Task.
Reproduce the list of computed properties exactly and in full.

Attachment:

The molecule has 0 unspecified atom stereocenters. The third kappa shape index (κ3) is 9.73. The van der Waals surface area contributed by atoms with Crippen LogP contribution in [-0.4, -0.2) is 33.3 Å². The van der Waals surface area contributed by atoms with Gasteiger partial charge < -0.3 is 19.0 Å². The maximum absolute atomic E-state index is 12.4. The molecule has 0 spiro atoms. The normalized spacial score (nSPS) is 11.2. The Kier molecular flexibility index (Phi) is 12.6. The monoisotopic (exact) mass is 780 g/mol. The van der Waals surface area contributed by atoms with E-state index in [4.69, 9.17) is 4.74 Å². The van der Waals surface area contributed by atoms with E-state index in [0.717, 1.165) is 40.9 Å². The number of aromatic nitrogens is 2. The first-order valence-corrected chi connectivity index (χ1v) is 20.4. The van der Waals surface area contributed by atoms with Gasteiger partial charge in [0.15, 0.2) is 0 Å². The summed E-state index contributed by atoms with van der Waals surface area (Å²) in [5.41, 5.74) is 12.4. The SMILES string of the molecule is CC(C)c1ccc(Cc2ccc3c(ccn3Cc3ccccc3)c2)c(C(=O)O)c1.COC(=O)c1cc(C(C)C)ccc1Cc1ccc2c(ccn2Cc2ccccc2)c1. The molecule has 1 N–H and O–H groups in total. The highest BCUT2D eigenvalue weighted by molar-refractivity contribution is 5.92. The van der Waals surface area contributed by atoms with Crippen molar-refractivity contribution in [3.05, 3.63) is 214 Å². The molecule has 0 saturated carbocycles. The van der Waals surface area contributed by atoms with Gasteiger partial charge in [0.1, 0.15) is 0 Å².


The molecule has 0 unspecified atom stereocenters. The third kappa shape index (κ3) is 9.73. The van der Waals surface area contributed by atoms with Crippen LogP contribution in [-0.4, -0.2) is 33.3 Å². The van der Waals surface area contributed by atoms with Gasteiger partial charge < -0.3 is 19.0 Å². The maximum absolute atomic E-state index is 12.4. The molecule has 0 spiro atoms. The normalized spacial score (nSPS) is 11.2. The Kier molecular flexibility index (Phi) is 12.6. The monoisotopic (exact) mass is 780 g/mol. The van der Waals surface area contributed by atoms with E-state index in [4.69, 9.17) is 4.74 Å². The van der Waals surface area contributed by atoms with E-state index in [0.717, 1.165) is 40.9 Å². The number of aromatic nitrogens is 2. The first-order valence-corrected chi connectivity index (χ1v) is 20.4. The van der Waals surface area contributed by atoms with Gasteiger partial charge in [0.15, 0.2) is 0 Å². The summed E-state index contributed by atoms with van der Waals surface area (Å²) in [5.41, 5.74) is 12.4. The SMILES string of the molecule is CC(C)c1ccc(Cc2ccc3c(ccn3Cc3ccccc3)c2)c(C(=O)O)c1.COC(=O)c1cc(C(C)C)ccc1Cc1ccc2c(ccn2Cc2ccccc2)c1. The molecule has 1 N–H and O–H groups in total. The highest BCUT2D eigenvalue weighted by molar-refractivity contribution is 5.92. The van der Waals surface area contributed by atoms with Crippen molar-refractivity contribution in [3.05, 3.63) is 214 Å². The molecule has 0 saturated carbocycles. The van der Waals surface area contributed by atoms with Gasteiger partial charge in [0.1, 0.15) is 0 Å².